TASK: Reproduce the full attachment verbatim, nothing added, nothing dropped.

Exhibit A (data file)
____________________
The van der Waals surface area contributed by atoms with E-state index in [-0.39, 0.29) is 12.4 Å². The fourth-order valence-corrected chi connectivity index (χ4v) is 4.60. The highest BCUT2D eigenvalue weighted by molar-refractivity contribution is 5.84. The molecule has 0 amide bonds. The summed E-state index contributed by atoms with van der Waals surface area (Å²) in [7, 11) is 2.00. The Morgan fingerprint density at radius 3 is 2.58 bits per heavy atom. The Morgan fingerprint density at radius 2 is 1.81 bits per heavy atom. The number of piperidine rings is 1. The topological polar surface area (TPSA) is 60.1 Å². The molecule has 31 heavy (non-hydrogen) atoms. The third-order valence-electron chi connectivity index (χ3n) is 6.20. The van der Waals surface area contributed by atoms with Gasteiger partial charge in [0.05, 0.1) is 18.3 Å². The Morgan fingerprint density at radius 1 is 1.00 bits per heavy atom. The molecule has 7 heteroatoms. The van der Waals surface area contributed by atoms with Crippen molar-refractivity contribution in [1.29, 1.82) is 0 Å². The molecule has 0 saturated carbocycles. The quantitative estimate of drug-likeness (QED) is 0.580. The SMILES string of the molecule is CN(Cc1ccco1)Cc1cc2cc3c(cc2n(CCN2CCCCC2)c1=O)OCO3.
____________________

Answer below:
The van der Waals surface area contributed by atoms with E-state index in [-0.39, 0.29) is 12.4 Å². The fourth-order valence-corrected chi connectivity index (χ4v) is 4.60. The highest BCUT2D eigenvalue weighted by molar-refractivity contribution is 5.84. The molecule has 0 amide bonds. The summed E-state index contributed by atoms with van der Waals surface area (Å²) in [7, 11) is 2.00. The Morgan fingerprint density at radius 3 is 2.58 bits per heavy atom. The Morgan fingerprint density at radius 2 is 1.81 bits per heavy atom. The number of piperidine rings is 1. The topological polar surface area (TPSA) is 60.1 Å². The molecule has 31 heavy (non-hydrogen) atoms. The third-order valence-electron chi connectivity index (χ3n) is 6.20. The van der Waals surface area contributed by atoms with Gasteiger partial charge in [0.05, 0.1) is 18.3 Å². The Morgan fingerprint density at radius 1 is 1.00 bits per heavy atom. The molecule has 7 heteroatoms. The van der Waals surface area contributed by atoms with Crippen molar-refractivity contribution in [1.29, 1.82) is 0 Å². The molecule has 0 saturated carbocycles. The quantitative estimate of drug-likeness (QED) is 0.580. The SMILES string of the molecule is CN(Cc1ccco1)Cc1cc2cc3c(cc2n(CCN2CCCCC2)c1=O)OCO3.